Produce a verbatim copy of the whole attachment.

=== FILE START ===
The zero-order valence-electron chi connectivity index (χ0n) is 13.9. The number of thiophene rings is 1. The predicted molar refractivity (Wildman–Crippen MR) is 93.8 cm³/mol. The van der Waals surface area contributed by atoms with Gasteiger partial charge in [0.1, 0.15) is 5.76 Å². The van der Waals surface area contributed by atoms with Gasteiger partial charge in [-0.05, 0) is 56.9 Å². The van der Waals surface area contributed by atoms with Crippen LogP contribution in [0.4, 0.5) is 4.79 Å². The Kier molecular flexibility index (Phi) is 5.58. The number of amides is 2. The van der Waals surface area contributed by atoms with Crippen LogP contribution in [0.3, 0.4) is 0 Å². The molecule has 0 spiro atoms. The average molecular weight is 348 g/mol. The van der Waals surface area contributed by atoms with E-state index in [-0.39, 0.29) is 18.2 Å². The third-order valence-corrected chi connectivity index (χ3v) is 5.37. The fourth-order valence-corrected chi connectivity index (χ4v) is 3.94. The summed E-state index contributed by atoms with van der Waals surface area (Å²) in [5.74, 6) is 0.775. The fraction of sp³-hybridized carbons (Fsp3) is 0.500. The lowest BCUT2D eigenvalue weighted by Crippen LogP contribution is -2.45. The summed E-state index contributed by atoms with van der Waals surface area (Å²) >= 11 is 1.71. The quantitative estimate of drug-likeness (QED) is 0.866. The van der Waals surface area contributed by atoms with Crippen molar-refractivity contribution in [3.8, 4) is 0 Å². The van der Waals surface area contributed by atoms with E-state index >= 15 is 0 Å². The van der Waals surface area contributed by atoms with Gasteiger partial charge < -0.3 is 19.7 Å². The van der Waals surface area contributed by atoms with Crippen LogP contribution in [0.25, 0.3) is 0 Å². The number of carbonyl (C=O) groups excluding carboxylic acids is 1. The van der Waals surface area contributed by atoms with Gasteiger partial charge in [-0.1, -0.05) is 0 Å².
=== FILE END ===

The zero-order valence-electron chi connectivity index (χ0n) is 13.9. The number of thiophene rings is 1. The predicted molar refractivity (Wildman–Crippen MR) is 93.8 cm³/mol. The van der Waals surface area contributed by atoms with Gasteiger partial charge in [0.1, 0.15) is 5.76 Å². The van der Waals surface area contributed by atoms with Gasteiger partial charge in [-0.05, 0) is 56.9 Å². The van der Waals surface area contributed by atoms with Crippen LogP contribution in [0.4, 0.5) is 4.79 Å². The Kier molecular flexibility index (Phi) is 5.58. The number of amides is 2. The van der Waals surface area contributed by atoms with Crippen LogP contribution in [0.3, 0.4) is 0 Å². The molecule has 0 spiro atoms. The average molecular weight is 348 g/mol. The van der Waals surface area contributed by atoms with E-state index in [-0.39, 0.29) is 18.2 Å². The third-order valence-corrected chi connectivity index (χ3v) is 5.37. The fourth-order valence-corrected chi connectivity index (χ4v) is 3.94. The summed E-state index contributed by atoms with van der Waals surface area (Å²) in [5.74, 6) is 0.775. The fraction of sp³-hybridized carbons (Fsp3) is 0.500. The lowest BCUT2D eigenvalue weighted by Crippen LogP contribution is -2.45. The summed E-state index contributed by atoms with van der Waals surface area (Å²) >= 11 is 1.71. The quantitative estimate of drug-likeness (QED) is 0.866. The van der Waals surface area contributed by atoms with Crippen molar-refractivity contribution in [3.8, 4) is 0 Å². The van der Waals surface area contributed by atoms with E-state index >= 15 is 0 Å². The van der Waals surface area contributed by atoms with Gasteiger partial charge < -0.3 is 19.7 Å². The van der Waals surface area contributed by atoms with Crippen LogP contribution in [0.25, 0.3) is 0 Å². The number of carbonyl (C=O) groups excluding carboxylic acids is 1. The van der Waals surface area contributed by atoms with Gasteiger partial charge in [-0.1, -0.05) is 0 Å².